Tag Archives: ACA

When Elected Officials Don’t Get It, We All Pay the Price

Indiana Governor Mike Pence is adamantly opposed to the expansion of Medicaid in Indiana, despite the fact that his opposition will cost Hoosiers a lot of money–not to mention lives.

I have previously explained why our stubborn refusal to participate in this particular aspect of the Affordable Care Act is irresponsible, inhumane and costly.

When Pence announced his negotiated one-year “deal” with the federal government to continue “Healthy Indiana” in lieu of expanding Medicare (a “deal” that leaves some 400,000 Hoosiers without healthcare), he insisted that “Consumer driven healthcare is the path to the future.”

Sorry, Mike–but if that’s the case,  the future is pretty damn bleak.

Here’s the problem: markets work incredibly well when buyers and sellers operate on a level playing field. They work especially well when consumers are looking for widely-available goods and services, and can compare prices and quality and shop around for the best deal. Economists define a market transaction as one involving a willing buyer and willing seller, both of whom are in possession of all relevant information.

That description does not remotely apply to medical care.

The “consumer” who needs a hernia operation is highly unlikely to be in a position to shop around. He’s much more likely to need immediate care, and be locked into using a particular provider by his insurance company. And he is highly unlikely to know as much about the procedure as his doctor.

For that matter, this “consumer transaction” isn’t going to be negotiated by the patient and his doctor. The real parties to this transaction are the doctor and the health insurance company–and as recent news reports have reminded us, the needs of the patient are rarely front and center. (The Star recently reported on a lawsuit brought by the widow of a man who needed a pacemaker–despite the urging of his own doctor and another doctor who was consulted for a required “second opinion,” the insurer delayed its approval, and the man died. The doctor insists that, had his patient had a timely procedure, he’d be alive today.)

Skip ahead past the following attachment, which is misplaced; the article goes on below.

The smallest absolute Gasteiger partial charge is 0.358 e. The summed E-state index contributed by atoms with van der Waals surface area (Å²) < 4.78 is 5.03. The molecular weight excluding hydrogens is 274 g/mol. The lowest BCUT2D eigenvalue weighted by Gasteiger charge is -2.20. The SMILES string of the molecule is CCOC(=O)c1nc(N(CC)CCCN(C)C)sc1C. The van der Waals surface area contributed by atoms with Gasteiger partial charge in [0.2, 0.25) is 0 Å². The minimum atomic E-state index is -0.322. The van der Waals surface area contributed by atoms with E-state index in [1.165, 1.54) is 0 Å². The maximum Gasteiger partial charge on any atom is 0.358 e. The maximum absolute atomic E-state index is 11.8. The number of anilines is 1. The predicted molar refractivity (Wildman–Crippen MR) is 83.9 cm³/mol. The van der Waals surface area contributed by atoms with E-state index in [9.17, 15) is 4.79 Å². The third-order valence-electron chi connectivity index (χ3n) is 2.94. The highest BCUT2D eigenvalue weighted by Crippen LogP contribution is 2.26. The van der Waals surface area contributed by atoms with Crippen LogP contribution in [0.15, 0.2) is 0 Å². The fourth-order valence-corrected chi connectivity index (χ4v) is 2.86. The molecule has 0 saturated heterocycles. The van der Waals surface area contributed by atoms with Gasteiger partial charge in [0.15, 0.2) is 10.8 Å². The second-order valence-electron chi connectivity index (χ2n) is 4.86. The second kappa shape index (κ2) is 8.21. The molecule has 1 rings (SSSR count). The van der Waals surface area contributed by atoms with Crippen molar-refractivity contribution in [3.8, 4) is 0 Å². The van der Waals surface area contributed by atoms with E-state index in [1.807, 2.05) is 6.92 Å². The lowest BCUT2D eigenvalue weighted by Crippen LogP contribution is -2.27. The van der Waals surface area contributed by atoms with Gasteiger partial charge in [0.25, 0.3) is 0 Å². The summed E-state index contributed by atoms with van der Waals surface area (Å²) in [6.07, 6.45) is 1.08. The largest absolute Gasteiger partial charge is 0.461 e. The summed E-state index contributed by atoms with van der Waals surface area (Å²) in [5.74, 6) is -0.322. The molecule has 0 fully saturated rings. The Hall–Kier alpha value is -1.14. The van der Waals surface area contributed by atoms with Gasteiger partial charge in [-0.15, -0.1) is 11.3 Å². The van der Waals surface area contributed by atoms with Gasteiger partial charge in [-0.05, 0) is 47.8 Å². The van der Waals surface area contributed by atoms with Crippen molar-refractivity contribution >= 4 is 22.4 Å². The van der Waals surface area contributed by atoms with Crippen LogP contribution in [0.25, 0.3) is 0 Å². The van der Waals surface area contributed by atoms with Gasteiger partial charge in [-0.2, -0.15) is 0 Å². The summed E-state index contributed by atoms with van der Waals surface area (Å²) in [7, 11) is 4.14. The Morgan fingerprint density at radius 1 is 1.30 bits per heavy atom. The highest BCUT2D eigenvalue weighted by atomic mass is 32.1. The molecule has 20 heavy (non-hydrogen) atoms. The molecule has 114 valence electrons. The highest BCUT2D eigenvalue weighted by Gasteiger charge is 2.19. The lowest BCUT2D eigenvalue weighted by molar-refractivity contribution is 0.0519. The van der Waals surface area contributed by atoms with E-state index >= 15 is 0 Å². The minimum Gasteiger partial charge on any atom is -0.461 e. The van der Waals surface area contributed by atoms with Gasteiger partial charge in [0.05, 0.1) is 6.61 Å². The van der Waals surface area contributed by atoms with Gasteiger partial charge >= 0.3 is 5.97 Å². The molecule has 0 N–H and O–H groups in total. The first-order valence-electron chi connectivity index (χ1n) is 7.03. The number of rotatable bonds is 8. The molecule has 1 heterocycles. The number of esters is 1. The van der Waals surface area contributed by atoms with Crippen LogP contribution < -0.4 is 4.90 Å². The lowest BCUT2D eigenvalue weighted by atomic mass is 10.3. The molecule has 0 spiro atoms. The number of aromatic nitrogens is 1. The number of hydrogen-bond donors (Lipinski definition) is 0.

There is no market in health care. There never will be. Hernias and heart attacks aren’t widgets and mousetraps; there is not and cannot be a level playing field where consumers have as much information and power as their providers–or where their providers have as much power as the insurers. Other countries have figured that out. And in those other countries, amazing as it may seem, big bad evil government has turned out to be more protective of patient needs than for-profit insurance companies beholden to their shareholders.

To suggest that “consumer-driven” healthcare is the future is to display profound ignorance of market economics.

I think it’s interesting how many “free market” ideologues like our governor have no idea how markets really work.



What Is WRONG With These People? Rerun Edition

The Atlanta Journal-Constitution recently ran a story that left me banging my head on my desk.

“Let me tell you what we’re doing (about ObamaCare),” Georgia Insurance Commissioner Ralph Hudgens bragged to a crowd of fellow Republicans in Floyd County earlier this month: “Everything in our power to be an obstructionist.”

After pausing to let applause roll over him, a grinning Hudgens went on to give an example of that obstructionist behavior, this one involving so-called “navigators” who are being hired to guide customers through the process of buying health insurance on marketplaces, or exchanges, set up under the federal program.

“We have passed a law that says that a navigator, which is a position in that exchange, has to be licensed by our Department of Insurance,” Hudgens said. “The ObamaCare law says that we cannot require them to be an insurance agent, so we said fine, we’ll just require them to be a licensed navigator. So we’re going to make up the test, and basically you take the insurance agent test, you erase the name, you write ‘navigator test’ on it.”

As the article points out, Georgia is not the only state where Republicans are in charge and are doing everything in their power to insure that people don’t get healthcare.

Think about that. No matter what your policy differences with the President, no matter what concerns you might have about the ACA’s approach, what sort of human being deliberately–indeed, gleefully–takes steps to insure that other people will continue to suffer?